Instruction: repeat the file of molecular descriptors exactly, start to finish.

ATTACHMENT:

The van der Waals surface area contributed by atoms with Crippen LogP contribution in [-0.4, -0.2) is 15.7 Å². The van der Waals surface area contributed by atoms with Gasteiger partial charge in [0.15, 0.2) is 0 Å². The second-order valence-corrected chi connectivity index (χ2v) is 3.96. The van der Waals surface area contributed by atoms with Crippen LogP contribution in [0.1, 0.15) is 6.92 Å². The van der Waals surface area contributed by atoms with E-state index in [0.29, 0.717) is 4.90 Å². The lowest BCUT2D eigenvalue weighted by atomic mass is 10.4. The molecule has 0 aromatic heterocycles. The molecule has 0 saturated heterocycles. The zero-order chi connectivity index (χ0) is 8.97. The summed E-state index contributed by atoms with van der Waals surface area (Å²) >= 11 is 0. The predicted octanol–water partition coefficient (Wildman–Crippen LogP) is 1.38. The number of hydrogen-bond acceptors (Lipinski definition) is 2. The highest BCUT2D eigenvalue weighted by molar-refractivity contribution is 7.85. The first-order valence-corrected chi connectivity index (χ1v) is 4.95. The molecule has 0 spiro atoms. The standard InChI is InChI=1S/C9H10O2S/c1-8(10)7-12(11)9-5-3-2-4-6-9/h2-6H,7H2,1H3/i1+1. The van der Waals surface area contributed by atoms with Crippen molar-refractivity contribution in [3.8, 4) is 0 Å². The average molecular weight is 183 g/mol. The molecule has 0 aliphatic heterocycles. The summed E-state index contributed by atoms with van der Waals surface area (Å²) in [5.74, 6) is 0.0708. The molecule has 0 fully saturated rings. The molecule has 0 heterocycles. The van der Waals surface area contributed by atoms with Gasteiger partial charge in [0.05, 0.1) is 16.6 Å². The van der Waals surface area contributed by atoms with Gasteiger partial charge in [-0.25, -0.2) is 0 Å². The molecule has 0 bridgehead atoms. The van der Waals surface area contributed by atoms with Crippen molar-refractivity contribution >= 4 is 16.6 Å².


The van der Waals surface area contributed by atoms with Crippen LogP contribution in [-0.4, -0.2) is 15.7 Å². The van der Waals surface area contributed by atoms with Gasteiger partial charge in [0.15, 0.2) is 0 Å². The second-order valence-corrected chi connectivity index (χ2v) is 3.96. The van der Waals surface area contributed by atoms with Crippen LogP contribution in [0.1, 0.15) is 6.92 Å². The van der Waals surface area contributed by atoms with E-state index in [0.29, 0.717) is 4.90 Å². The lowest BCUT2D eigenvalue weighted by atomic mass is 10.4. The molecule has 0 aromatic heterocycles. The molecule has 0 saturated heterocycles. The zero-order chi connectivity index (χ0) is 8.97. The summed E-state index contributed by atoms with van der Waals surface area (Å²) >= 11 is 0. The predicted octanol–water partition coefficient (Wildman–Crippen LogP) is 1.38. The number of hydrogen-bond acceptors (Lipinski definition) is 2. The highest BCUT2D eigenvalue weighted by molar-refractivity contribution is 7.85. The first-order valence-corrected chi connectivity index (χ1v) is 4.95. The molecule has 0 spiro atoms. The standard InChI is InChI=1S/C9H10O2S/c1-8(10)7-12(11)9-5-3-2-4-6-9/h2-6H,7H2,1H3/i1+1. The van der Waals surface area contributed by atoms with Crippen molar-refractivity contribution in [3.8, 4) is 0 Å². The average molecular weight is 183 g/mol. The molecule has 0 aliphatic heterocycles. The summed E-state index contributed by atoms with van der Waals surface area (Å²) in [5.74, 6) is 0.0708. The molecule has 0 fully saturated rings. The molecule has 0 heterocycles. The van der Waals surface area contributed by atoms with Gasteiger partial charge in [0.05, 0.1) is 16.6 Å². The van der Waals surface area contributed by atoms with Gasteiger partial charge in [-0.25, -0.2) is 0 Å². The molecule has 0 bridgehead atoms. The van der Waals surface area contributed by atoms with Crippen molar-refractivity contribution >= 4 is 16.6 Å².